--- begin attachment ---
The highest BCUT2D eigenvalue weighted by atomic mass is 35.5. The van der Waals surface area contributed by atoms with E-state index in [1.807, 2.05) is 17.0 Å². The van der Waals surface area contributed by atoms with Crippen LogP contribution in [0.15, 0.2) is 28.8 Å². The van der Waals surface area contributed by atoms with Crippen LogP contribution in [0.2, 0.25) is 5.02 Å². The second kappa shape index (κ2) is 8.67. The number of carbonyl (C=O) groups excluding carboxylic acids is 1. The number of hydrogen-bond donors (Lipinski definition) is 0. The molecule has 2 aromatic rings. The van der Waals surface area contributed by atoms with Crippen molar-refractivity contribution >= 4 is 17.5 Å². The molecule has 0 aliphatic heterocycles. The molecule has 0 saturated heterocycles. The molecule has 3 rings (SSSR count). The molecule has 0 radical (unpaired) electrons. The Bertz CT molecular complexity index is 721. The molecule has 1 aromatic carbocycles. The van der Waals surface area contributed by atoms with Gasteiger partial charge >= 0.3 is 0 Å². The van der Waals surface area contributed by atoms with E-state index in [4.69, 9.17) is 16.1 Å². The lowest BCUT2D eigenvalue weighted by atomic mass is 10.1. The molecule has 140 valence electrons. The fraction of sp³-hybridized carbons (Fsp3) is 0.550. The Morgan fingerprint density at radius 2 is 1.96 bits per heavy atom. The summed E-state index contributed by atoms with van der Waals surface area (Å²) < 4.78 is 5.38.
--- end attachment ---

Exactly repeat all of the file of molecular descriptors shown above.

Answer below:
The highest BCUT2D eigenvalue weighted by atomic mass is 35.5. The van der Waals surface area contributed by atoms with E-state index in [1.807, 2.05) is 17.0 Å². The van der Waals surface area contributed by atoms with Crippen LogP contribution in [0.15, 0.2) is 28.8 Å². The van der Waals surface area contributed by atoms with Crippen LogP contribution in [0.2, 0.25) is 5.02 Å². The second kappa shape index (κ2) is 8.67. The number of carbonyl (C=O) groups excluding carboxylic acids is 1. The number of hydrogen-bond donors (Lipinski definition) is 0. The molecule has 2 aromatic rings. The van der Waals surface area contributed by atoms with Crippen molar-refractivity contribution >= 4 is 17.5 Å². The molecule has 0 aliphatic heterocycles. The molecule has 0 saturated heterocycles. The molecule has 3 rings (SSSR count). The molecule has 0 radical (unpaired) electrons. The Bertz CT molecular complexity index is 721. The molecule has 1 aromatic carbocycles. The van der Waals surface area contributed by atoms with Gasteiger partial charge >= 0.3 is 0 Å². The van der Waals surface area contributed by atoms with E-state index in [4.69, 9.17) is 16.1 Å². The lowest BCUT2D eigenvalue weighted by atomic mass is 10.1. The molecule has 140 valence electrons. The fraction of sp³-hybridized carbons (Fsp3) is 0.550. The Morgan fingerprint density at radius 2 is 1.96 bits per heavy atom. The summed E-state index contributed by atoms with van der Waals surface area (Å²) < 4.78 is 5.38.